According to the article, the individual in question is not an ancestor of any modern human populations.


Love your enemies!

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Replies to this message:
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Coyote
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Member Rating: 2.6


Message 7 of 25 (760609)
06-23-2015 7:55 PM


The folks at the Max Planck Institute have been doing awesome research into ancient DNA. And the technology is improving all the time!

This sure beats measuring bones, as we used to have to do a couple of decades ago to try and determine relationships.


Religious belief does not constitute scientific evidence, nor does it convey scientific knowledge.

Belief gets in the way of learning--Robert A. Heinlein

How can I possibly put a new idea into your heads, if I do not first remove your delusions?--Robert A. Heinlein

It's not what we don't know that hurts, it's what we know that ain't so--Will Rogers

If I am entitled to something, someone else is obliged to pay--Jerry Pournelle

If a religion's teachings are true, then it should have nothing to fear from science...--dwise1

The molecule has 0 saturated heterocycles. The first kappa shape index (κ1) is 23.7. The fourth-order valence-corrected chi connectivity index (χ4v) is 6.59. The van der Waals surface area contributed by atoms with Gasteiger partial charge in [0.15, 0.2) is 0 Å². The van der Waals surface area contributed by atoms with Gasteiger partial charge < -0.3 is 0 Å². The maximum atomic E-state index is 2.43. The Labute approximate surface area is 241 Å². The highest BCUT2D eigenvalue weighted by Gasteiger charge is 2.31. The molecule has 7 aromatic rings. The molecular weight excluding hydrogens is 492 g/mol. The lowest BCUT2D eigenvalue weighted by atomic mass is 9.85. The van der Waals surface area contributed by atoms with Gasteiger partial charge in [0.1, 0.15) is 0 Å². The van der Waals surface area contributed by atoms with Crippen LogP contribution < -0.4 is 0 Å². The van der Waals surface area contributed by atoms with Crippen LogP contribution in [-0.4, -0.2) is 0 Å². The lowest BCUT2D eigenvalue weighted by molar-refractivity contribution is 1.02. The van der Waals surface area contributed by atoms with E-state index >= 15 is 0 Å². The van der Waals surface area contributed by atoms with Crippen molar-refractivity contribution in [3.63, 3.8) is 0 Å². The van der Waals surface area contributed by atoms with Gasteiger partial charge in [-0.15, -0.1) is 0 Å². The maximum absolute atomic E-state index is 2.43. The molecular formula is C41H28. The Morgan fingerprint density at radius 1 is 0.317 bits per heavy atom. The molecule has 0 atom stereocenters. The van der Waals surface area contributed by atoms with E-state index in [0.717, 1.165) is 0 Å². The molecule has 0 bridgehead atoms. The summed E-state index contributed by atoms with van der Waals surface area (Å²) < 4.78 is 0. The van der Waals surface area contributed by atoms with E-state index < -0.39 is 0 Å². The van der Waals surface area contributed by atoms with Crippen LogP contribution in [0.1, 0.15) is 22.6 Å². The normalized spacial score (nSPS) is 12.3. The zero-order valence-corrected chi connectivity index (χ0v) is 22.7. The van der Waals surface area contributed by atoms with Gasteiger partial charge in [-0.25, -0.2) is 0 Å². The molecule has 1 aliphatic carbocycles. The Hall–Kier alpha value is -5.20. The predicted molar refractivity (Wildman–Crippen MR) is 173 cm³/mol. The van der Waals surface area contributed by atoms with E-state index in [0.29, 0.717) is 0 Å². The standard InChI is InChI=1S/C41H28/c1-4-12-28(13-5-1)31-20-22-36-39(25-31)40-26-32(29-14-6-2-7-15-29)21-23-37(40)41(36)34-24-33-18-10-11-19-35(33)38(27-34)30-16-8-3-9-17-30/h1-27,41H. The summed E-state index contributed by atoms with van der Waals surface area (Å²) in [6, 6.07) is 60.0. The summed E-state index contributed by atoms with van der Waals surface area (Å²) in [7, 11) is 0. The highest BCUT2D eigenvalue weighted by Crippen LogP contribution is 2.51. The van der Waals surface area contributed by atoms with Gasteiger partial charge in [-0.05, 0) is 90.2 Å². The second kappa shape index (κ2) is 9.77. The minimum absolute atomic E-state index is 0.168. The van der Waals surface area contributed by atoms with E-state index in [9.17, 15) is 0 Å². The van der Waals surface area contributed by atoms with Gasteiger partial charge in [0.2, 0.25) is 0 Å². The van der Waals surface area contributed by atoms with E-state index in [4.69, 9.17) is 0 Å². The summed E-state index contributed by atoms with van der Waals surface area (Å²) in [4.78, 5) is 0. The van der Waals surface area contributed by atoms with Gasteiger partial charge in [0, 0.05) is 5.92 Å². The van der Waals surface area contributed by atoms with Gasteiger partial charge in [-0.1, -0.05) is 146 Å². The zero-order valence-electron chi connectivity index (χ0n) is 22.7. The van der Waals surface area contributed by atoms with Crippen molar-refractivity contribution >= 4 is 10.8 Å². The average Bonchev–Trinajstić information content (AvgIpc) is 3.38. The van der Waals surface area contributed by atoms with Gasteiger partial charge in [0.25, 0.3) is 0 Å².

"Multiculturalism" demands that the US be tolerant of everything except its own past, culture, traditions, and identity.


Replies to this message:
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Jon
Inactive Member


Message 8 of 25 (760620)
06-23-2015 9:47 PM
Reply to: Message 7 by Coyote
06-23-2015 7:55 PM


This sure beats measuring bones, as we used to have to do a couple of decades ago to try and determine relationships.

It may beat it, but let's hope it doesn't replace it!


Love your enemies!

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Coyote
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Posts: 5541
Joined: 01-12-2008
Member Rating: 2.6


(1)
Message 9 of 25 (760621)
06-23-2015 10:35 PM
Reply to: Message 8 by Jon
06-23-2015 9:47 PM


True.

I got some good results measuring bones a few decades ago as part of my Ph.D. work. I used a good multivariate stat and had a decent sample size, and lots of variables.

So far DNA analysis in the same area is confusing, in part because it is much more detailed and because the sample size is still small. It takes a while to figure out what's going on.

But I think we'll eventually get more information from DNA than measuring bones--which is good!